Fig. 3 Classification precision of our linear models on PIE-pose_27.0 dataset in terms of NP with different layer numbers (<i>L</i> = 2, 3, and 4). The number of sub-bases in hidden layers was randomly extracted from certain exponential distributions. Then they were ranked to satisfy the relationship <inline-formula><math xmlns:mml="http://www.w3.org/1998/Math/MathML" display="inline" id="MA276"><mml:mrow><mml:msub><mml:mi>k</mml:mi><mml:mtext>lower layer</mml:mtext></mml:msub><mml:mo>></mml:mo><mml:msub><mml:mi>k</mml:mi><mml:mtext>higher layer</mml:mtext></mml:msub></mml:mrow></math></inline-formula>. For example, for SDNMF/L with <i>L</i> = 3 and layer size = <inline-formula><math xmlns:mml="http://www.w3.org/1998/Math/MathML" display="inline" id="MA277"><mml:mrow><mml:msub><mml:mrow><mml:mtext>[</mml:mtext><mml:mi>k</mml:mi></mml:mrow><mml:mtext>𝟏</mml:mtext></mml:msub><mml:mo rspace="5.8pt">,</mml:mo><mml:msub><mml:mi>k</mml:mi><mml:mtext>𝟐</mml:mtext></mml:msub><mml:mo rspace="5.8pt">,</mml:mo><mml:msub><mml:mi>k</mml:mi><mml:mtext>𝟑</mml:mtext></mml:msub><mml:mo stretchy="false">]</mml:mo></mml:mrow></math></inline-formula>, the values of <inline-formula><math xmlns:mml="http://www.w3.org/1998/Math/MathML" display="inline" id="MA278"><mml:msub><mml:mi>k</mml:mi><mml:mtext>𝟏</mml:mtext></mml:msub></math></inline-formula> and <inline-formula><math xmlns:mml="http://www.w3.org/1998/Math/MathML" display="inline" id="MA279"><mml:msub><mml:mi>k</mml:mi><mml:mtext>𝟐</mml:mtext></mml:msub></math></inline-formula> were drawn from exponential distributions, with <inline-formula><math xmlns:mml="http://www.w3.org/1998/Math/MathML" display="inline" id="MA280"><mml:mrow><mml:msub><mml:mi>k</mml:mi><mml:mtext>𝟏</mml:mtext></mml:msub><mml:mo>></mml:mo><mml:msub><mml:mi>k</mml:mi><mml:mtext>𝟐</mml:mtext></mml:msub></mml:mrow></math></inline-formula>, and <inline-formula><math xmlns:mml="http://www.w3.org/1998/Math/MathML" display="inline" id="MA281"><mml:msub><mml:mi>k</mml:mi><mml:mtext>𝟑</mml:mtext></mml:msub></math></inline-formula> is fixed to be 40. The experiments for SDNMF/L under each layer size was repeated 50 times, generating 50 NMI values. The rest experiments for the other models were performed in the same way.
k𝟏 selection of our proposed linear deep models on PIE-pose_27.0 dataset. Each linear model was tested under four conditions: layer size = [300, 40], [300, 80], [600, 40], and [600, 80].">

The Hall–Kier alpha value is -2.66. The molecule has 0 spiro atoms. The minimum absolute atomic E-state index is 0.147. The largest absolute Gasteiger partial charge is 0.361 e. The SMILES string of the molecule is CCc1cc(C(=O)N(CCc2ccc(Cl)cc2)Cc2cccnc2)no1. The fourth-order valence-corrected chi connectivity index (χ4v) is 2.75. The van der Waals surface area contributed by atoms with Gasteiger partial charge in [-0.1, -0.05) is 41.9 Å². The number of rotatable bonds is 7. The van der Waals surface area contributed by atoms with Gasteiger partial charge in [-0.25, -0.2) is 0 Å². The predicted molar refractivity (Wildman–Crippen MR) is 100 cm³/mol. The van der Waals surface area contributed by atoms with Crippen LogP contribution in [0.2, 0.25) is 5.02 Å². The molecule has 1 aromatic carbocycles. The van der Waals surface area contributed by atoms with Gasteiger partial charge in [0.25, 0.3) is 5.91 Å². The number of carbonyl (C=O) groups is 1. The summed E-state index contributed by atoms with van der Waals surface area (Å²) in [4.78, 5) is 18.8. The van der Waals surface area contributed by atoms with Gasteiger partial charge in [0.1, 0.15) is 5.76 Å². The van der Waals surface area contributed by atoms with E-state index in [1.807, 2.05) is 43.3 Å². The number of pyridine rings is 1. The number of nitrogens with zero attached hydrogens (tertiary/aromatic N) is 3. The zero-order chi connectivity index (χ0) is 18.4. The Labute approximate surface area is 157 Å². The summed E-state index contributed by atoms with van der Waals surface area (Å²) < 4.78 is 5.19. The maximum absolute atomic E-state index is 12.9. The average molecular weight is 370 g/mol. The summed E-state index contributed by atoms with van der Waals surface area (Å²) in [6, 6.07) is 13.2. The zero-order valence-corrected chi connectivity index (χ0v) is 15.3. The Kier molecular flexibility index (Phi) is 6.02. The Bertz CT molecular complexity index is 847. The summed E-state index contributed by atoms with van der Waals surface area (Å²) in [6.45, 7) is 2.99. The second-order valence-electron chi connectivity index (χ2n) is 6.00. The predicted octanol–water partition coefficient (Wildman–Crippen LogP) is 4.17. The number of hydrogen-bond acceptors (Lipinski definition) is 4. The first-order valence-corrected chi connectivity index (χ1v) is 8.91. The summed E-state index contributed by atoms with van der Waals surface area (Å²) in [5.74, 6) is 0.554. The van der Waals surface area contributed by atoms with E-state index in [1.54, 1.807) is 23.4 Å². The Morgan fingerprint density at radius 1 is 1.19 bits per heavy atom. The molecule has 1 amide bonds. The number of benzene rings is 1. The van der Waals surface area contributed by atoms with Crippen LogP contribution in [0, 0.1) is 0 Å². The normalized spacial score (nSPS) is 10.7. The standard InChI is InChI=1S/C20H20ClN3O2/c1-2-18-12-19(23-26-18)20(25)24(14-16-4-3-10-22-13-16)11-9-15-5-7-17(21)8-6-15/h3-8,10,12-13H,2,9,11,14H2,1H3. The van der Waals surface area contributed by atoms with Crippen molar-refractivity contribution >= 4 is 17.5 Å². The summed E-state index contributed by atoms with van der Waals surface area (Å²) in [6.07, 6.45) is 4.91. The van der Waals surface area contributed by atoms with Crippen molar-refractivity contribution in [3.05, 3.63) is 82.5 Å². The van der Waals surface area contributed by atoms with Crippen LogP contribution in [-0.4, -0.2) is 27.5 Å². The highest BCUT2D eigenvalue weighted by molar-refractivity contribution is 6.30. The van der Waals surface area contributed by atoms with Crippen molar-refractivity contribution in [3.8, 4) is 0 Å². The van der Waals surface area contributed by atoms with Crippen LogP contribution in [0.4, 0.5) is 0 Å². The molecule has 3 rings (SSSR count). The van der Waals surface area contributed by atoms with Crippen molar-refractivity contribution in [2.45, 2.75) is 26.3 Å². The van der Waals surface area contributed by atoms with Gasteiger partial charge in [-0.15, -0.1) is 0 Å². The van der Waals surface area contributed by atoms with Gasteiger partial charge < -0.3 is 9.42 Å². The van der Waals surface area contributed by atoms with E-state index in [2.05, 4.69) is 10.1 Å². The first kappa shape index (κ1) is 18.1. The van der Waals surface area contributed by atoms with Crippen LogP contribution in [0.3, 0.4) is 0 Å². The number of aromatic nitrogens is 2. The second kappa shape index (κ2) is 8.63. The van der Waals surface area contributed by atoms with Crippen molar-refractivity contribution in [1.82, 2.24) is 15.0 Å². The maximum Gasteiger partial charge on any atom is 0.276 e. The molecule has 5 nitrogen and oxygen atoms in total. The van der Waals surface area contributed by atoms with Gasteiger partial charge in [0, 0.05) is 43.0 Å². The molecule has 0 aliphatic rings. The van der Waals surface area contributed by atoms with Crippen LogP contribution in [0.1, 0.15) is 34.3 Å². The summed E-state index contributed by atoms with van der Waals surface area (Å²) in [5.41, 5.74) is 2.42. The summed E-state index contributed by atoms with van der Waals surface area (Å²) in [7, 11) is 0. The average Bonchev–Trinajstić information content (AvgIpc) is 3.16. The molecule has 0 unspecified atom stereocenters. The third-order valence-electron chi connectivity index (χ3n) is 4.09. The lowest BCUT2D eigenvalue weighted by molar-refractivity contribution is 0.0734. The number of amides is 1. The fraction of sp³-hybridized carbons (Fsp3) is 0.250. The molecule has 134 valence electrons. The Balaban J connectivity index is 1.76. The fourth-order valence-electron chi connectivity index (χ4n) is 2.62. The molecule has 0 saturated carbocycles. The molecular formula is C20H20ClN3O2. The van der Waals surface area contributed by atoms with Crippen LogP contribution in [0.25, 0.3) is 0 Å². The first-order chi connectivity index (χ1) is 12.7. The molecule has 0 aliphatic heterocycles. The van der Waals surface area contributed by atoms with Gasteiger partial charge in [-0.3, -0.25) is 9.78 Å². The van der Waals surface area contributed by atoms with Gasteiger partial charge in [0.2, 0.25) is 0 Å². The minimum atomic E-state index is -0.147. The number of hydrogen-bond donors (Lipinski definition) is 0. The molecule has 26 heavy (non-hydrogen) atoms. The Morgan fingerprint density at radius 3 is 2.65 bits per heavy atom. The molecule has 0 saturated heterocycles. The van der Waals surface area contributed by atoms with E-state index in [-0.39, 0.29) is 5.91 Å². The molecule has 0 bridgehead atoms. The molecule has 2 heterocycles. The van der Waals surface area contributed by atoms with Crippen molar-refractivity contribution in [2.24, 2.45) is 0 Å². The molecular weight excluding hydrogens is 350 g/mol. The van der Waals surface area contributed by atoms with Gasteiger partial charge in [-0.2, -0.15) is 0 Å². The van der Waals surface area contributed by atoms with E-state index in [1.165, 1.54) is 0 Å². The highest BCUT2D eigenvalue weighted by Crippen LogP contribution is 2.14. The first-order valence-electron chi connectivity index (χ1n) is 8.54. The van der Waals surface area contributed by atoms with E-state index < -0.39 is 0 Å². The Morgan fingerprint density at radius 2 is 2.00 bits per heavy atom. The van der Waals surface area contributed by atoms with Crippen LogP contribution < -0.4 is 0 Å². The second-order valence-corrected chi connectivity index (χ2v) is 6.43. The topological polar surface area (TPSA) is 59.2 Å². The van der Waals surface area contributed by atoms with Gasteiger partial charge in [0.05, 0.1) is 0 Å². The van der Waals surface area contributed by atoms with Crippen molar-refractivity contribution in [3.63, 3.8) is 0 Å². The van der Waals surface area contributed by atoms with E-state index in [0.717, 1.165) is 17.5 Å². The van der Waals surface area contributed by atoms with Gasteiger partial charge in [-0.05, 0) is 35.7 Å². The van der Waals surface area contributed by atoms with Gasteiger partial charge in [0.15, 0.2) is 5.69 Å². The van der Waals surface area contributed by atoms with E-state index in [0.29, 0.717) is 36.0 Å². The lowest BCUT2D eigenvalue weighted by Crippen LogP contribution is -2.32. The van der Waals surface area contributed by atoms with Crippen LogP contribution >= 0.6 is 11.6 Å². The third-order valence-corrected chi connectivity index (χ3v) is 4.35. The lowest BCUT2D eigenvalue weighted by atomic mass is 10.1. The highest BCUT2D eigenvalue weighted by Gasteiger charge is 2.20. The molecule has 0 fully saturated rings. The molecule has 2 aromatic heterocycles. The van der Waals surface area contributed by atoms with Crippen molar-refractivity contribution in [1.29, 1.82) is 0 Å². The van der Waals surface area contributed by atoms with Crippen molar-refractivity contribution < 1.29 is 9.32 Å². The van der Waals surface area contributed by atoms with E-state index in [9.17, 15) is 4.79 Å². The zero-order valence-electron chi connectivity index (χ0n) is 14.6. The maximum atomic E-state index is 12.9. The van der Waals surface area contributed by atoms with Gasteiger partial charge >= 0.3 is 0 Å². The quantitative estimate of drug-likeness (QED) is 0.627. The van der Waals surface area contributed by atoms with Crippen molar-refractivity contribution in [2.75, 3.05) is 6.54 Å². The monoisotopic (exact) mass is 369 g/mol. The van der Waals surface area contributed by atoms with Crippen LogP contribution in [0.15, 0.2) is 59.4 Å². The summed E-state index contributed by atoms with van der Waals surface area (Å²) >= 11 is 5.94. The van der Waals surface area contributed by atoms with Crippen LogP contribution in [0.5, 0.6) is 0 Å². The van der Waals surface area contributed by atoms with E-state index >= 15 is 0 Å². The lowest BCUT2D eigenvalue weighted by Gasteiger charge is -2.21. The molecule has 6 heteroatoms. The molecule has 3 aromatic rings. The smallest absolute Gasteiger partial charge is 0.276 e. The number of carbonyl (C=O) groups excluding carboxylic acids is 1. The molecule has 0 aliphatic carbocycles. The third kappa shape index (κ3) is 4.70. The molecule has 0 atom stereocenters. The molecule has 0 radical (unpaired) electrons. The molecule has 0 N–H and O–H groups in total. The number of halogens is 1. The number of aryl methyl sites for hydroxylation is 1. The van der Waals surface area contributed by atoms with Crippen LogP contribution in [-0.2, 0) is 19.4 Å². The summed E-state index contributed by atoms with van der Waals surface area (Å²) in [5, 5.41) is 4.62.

Fig. 4 <inline-formula><math xmlns:mml="http://www.w3.org/1998/Math/MathML" display="inline" id="MA282"><mml:msub><mml:mi>k</mml:mi><mml:mtext>𝟏</mml:mtext></mml:msub></math></inline-formula> selection of our proposed linear deep models on PIE-pose_27.0 dataset. Each linear model was tested under four conditions: layer size = [300, 40], [300, 80], [600, 40], and [600, 80].
k𝟐 selection of our proposed linear deep models on PIE-pose_27.0 dataset. Each linear model was tested under five conditions: layer size = [600, 40], [600, 80], [600, 120], [600, 160], and [600, 200].">
Fig. 5 <inline-formula><math xmlns:mml="http://www.w3.org/1998/Math/MathML" display="inline" id="MA283"><mml:msub><mml:mi>k</mml:mi><mml:mtext>𝟐</mml:mtext></mml:msub></math></inline-formula> selection of our proposed linear deep models on PIE-pose_27.0 dataset. Each linear model was tested under five conditions: layer size = [600, 40], [600, 80], [600, 120], [600, 160], and [600, 200].
Fig. 6 Correspondent comparison between two-layer and three layer linear deep models on PIE-pose_27.0 dataset. Specifically, the layer size for three-layer model contains [600,160, 40], [600,160, 80], and [600,160,120]. The layer size for our two-layer models is [600,160].
Square1 means that we only added nonlinear function onto H1, whereas Square2 means that both H1 and H2 are projected by the nonlinear function. The classification precisions in terms of the NMI of DNMF, SDNMF/R, SDNMF/L, and SDNMF/RL2 are shown in (a) and (b), respectively. The results of SDNMF/RL1 in terms of NP, NMI, and ER are shown in (c).">
Fig. 7 Comparison among linear and nonlinear models. <inline-formula><math xmlns:mml="http://www.w3.org/1998/Math/MathML" display="inline" id="MA287"><mml:msub><mml:mtext>Square</mml:mtext><mml:mn>1</mml:mn></mml:msub></math></inline-formula> means that we only added nonlinear function onto <inline-formula><math xmlns:mml="http://www.w3.org/1998/Math/MathML" display="inline" id="MA288"><mml:msub><mml:mi>H</mml:mi><mml:mn>1</mml:mn></mml:msub></math></inline-formula>, whereas <inline-formula><math xmlns:mml="http://www.w3.org/1998/Math/MathML" display="inline" id="MA289"><mml:msub><mml:mtext>Square</mml:mtext><mml:mn>2</mml:mn></mml:msub></math></inline-formula> means that both <inline-formula><math xmlns:mml="http://www.w3.org/1998/Math/MathML" display="inline" id="MA290"><mml:msub><mml:mi>H</mml:mi><mml:mn>1</mml:mn></mml:msub></math></inline-formula> and <inline-formula><math xmlns:mml="http://www.w3.org/1998/Math/MathML" display="inline" id="MA291"><mml:msub><mml:mi>H</mml:mi><mml:mn>2</mml:mn></mml:msub></math></inline-formula> are projected by the nonlinear function. The classification precisions in terms of the NMI of DNMF, SDNMF/R, SDNMF/L, and SDNMF/RL2 are shown in (a) and (b), respectively. The results of SDNMF/RL1 in terms of NP, NMI, and ER are shown in (c).
MethodNMINPER
PgNMF0.8840.7866.691
NeNMF0.9140.8686.729
Deep Semi-NMF0.9450.9105.772
Multi-layer NMF (linear)0.9050.8456.616
Multi-layer NMF (square1)0.9090.8516.332
Multi-layer NMF (square2)0.8880.8136.510
SDNMF/L (linear)0.9250.9228.271
SDNMF/L (square1)0.9500.9467.195
SDNMF/L (square2)0.9680.9515.234
SDNMF/RL2 (linear)0.9010.8376.706
SDNMF/RL2 (square1)0.9360.9106.320
SDNMF/RL2 (square2)0.9370.9025.882
SDNMF/R (linear)0.8750.8057.353
SDNMF/R (square1)0.9580.9425.857
SDNMF/R (square2)0.8370.7227.20
DNMF (linear)0.7500.5437.786
DNMF (square1)0.9540.9436.485
DNMF (square2)0.9400.9035.779
SDNMF/RL1 (linear)0.8900.8367.390
SDNMF/RL1 (square1)0.8140.6907.674
SDNMF/RL1 (square2)0.7890.6367.717
Table 2 Comparison of NMF-related models on PIE data.
Fig. 8 Hierarchical feature interpretation by a linear SDNMF/L model with layer size = [193, 141, 40]. (a) 10 samples of class 36 and the representation matrix of class 36. Certain bases as well as corresponding coefficients in the first, second and third layers are shown in (b), (c), and (d), respectively. The horizontal and vertical coordinates indicate the indexs of each matrix (or image).